The Villa


“…A small house in the Monselice area that I use for my trips to Montagnana…” : this is how Francesco Pisani, owner of the Villa, would define this abode he had built along the river in Monselice around 1556. It would serve as a resting stop in his travels between the palace he owned in Venice and his lands in Montagnana, where he lived in a court that Palladio built for him between 1553 and 1555, just outside Porta Padova.

The Villa is part of a large group that the Venetian noble families erected as both a place to stay when visiting their lands and a linchpin for agricultural works. Indeed, after the Da Carrara family was defeated by the Serenissima in 1405, the Venetian nobility immediately made an effort to build a connection with the inland, which resulted in the establishment of an economic structure upon the newly acquired territories. This is how the phenomenon of the “Sunday Villa” spread out in the early 15th century, next to the several rustic buildings already part of the Venetian land, and slowly became the nucleus of many villages.


The building and the garden remained property of the Pisani family until 1797 and were then passed from one to the other until the 1950s, when the municipality acquired it and made it a middle school. In 1983 an accurate restoration campaign began, involving both the architectural structure and the internal decorations. It ended in 2012, after bringing the Villa back to the beauty we can admire today.

In traditional Venetian style, every floor of the Villa is divided into three rooms, the two smaller ones originating from the central bigger one. The stairs to the upper floor are located on the back of the building, towards the garden. The external walls are kept pretty simple. The front face is parted by four Corinthian half pilasters, upon which two Winged Victories inside a gable are holding the Pisani emblem. Researchers identify the sculptor either with Tiziano Minio or Alessandro Vittoria.


The decorative frescoes on the inside contrast with the unadorned outside walls. The ground floor’s pictorial cycle can be accredited to Benedetto Caliari, brother of the better known Paolo Caliari or “Veronese”. The landscapes in the great hall walls are depicted inside painted architectures. Ionic columns laying on balustrades divide the frescoes into sections, the main ones framed by arcades supported by Caryatids.

The low horizon is topped by skies striated by thin clouds and cut sideways by a few slender trees. On the right wall the protagonist is a group of Classical remains, typical of the sixteenth-century style, inhabited by tiny human figures. On the left side we can see a seascape dominated by burning ships right before shipwreck, and a pinnacled building in the background. The motif of high slender spires, that can be found in many other Venetian Villas, represents man’s attempt to elevate himself to be closer to God.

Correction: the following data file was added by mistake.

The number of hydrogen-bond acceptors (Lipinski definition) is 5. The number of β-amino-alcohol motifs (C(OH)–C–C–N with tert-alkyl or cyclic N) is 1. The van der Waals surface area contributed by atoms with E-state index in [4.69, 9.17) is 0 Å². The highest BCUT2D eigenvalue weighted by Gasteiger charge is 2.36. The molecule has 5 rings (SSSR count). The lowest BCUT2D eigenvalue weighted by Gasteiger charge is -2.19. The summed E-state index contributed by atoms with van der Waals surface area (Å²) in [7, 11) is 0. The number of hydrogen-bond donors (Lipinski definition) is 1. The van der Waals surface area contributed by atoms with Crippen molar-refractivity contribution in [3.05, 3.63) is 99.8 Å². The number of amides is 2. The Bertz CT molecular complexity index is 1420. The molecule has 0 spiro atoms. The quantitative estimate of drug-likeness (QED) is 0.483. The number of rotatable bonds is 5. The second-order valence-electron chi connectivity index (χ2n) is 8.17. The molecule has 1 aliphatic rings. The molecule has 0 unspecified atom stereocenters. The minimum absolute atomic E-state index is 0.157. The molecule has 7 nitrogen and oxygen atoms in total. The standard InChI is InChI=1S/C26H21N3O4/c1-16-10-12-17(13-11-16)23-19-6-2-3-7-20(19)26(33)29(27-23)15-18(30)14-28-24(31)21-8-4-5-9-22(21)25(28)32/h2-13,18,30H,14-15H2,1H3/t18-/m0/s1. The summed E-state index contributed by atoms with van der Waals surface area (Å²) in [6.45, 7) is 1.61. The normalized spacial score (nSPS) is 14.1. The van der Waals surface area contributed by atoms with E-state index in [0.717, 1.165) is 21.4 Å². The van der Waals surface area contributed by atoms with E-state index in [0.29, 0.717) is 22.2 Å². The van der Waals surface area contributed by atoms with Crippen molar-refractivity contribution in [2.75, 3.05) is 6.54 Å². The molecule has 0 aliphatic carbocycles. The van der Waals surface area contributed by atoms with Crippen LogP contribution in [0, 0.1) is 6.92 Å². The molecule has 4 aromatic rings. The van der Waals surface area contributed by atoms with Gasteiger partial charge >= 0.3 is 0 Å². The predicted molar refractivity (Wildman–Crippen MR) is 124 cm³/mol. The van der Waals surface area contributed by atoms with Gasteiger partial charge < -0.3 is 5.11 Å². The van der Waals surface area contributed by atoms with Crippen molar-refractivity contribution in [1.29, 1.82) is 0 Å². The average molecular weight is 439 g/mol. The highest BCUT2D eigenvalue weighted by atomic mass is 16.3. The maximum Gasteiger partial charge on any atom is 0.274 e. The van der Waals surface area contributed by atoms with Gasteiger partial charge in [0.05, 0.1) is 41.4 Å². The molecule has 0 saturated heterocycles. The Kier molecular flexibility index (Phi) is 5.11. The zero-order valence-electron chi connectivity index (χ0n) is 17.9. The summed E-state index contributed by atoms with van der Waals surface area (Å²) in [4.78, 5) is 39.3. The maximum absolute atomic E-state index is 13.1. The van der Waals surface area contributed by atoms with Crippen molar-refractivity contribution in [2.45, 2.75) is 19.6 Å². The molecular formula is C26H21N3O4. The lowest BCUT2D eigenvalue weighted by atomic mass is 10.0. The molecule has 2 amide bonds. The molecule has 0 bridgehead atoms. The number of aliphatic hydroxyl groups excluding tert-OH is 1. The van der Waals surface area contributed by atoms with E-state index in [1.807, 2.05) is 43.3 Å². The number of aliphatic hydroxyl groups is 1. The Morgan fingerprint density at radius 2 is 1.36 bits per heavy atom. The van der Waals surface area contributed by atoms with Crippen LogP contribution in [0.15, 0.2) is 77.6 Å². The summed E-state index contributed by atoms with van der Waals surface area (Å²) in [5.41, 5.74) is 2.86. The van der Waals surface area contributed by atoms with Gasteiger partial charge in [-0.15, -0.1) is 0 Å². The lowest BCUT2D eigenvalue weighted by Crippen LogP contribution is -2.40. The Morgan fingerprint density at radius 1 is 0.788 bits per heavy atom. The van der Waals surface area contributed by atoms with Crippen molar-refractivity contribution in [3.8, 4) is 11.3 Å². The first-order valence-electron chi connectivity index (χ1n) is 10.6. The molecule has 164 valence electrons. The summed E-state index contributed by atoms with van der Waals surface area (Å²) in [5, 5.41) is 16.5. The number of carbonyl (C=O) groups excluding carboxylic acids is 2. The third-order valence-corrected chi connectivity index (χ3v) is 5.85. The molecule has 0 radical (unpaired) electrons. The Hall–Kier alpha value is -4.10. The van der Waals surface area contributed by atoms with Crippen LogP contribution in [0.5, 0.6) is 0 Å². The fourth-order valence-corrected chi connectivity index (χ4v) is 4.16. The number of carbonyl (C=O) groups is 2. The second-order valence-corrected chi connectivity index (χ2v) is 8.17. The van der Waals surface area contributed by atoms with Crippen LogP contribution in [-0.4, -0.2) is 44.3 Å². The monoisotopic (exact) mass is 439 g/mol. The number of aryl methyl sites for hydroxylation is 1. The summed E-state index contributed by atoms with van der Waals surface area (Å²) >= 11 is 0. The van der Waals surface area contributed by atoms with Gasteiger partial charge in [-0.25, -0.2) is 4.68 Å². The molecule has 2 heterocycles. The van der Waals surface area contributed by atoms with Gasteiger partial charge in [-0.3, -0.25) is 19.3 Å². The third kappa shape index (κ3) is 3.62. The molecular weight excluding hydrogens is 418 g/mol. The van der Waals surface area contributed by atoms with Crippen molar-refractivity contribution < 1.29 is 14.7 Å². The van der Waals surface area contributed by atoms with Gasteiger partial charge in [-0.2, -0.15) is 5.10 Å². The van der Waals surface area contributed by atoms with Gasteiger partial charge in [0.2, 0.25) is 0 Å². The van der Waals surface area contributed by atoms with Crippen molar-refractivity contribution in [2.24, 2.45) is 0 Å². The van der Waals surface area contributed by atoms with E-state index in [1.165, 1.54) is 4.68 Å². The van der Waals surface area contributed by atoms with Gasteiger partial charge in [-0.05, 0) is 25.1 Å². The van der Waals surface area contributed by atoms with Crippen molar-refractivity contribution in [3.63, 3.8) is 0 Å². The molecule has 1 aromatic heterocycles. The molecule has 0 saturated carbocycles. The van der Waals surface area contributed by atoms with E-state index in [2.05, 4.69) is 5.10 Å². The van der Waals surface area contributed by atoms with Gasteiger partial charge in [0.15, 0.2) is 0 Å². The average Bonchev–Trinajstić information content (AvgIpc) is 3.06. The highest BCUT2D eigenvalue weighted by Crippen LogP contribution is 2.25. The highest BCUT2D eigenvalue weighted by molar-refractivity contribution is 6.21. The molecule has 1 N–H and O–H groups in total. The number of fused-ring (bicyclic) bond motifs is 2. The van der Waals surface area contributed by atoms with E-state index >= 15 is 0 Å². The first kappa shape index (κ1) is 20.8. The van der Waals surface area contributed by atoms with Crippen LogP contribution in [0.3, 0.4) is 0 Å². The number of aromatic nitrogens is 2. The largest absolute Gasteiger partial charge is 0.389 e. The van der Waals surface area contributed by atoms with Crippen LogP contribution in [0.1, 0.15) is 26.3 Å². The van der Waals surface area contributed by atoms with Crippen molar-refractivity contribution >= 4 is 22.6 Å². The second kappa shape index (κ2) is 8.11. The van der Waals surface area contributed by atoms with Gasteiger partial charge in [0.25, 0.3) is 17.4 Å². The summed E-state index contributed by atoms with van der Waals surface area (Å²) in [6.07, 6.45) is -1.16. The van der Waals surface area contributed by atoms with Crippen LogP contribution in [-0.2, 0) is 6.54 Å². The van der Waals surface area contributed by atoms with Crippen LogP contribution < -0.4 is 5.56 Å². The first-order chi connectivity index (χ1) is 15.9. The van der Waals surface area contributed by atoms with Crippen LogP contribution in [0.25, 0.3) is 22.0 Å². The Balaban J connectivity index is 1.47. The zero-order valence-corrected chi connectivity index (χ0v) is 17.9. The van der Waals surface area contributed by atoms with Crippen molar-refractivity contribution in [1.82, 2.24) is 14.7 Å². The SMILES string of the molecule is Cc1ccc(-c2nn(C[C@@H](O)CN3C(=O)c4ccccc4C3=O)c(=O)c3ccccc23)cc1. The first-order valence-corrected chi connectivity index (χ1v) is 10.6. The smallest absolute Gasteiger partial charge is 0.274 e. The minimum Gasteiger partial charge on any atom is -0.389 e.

Above the doors are busts adorned with drapes and war trophies, topped with fruit festoons which served as clear sign of the wealth of the Pisani family. The wall towards the garden is decorated with landscape sceneries and fluted columns, that resemble the decorative motives of Villa Barbaro in Maser. On the lintel upon the front door is a representation of the Pisani emblem: a white and blue rampant beast. Above it, two monochromatic Classical figures are sitting in a painted tympanum, one of which is holding a lyre.

The decorations in the bigger room on the first floor are qualitatively superior compared to the ground floor, especially because of the landscapes that accurately depict architectures contemporary to the Villa. The fresco, accredited to Lattanzio Gambara, is divided into sections by Ionic columns topped by an architrave. The two major walls depict arches supported by Caryatids, through which we can admire a large landscape on the right, and a representation of the legend of Apollo and Daphne on the left. Upon the four doors are four female allegories: on the right, Temperance has everything under control by keeping an upside-down vase under her foot, and Reverence is pointing at the sky as a sign of warning; on the left, a female figure is touching her stomach and gazing up, and Prudence is looking behind herself through a mirror.

Entering now the room on the left, we can see the figure of a poorly dressed old woman coming out of a door, a kind of depiction that can be found in many other Venetian Villas. On the walls, we can still clearly see the remains of the ancient partition walls that were removed. The fresco also indicates that originally the room was divided into two; the statues, indeed, are half painted to resemble red marble and a half to resemble bronze. Upon one of the doors is a Suffering Christ, sign that this was probably the master bedroom of the male owner.

Moving on to the room to the right, we can identify the ancient partition here as well,  mirrored by the presence of half statues painted half in white marble and a half in bronze. Above the door is located a depiction of the Virgin Mary With Baby Jesus, indicating that this was probably the wife’s bedroom. Among the bronze figures is one that does not belong to the Classical tradition: a wayfarer, typical of other Villas of the area.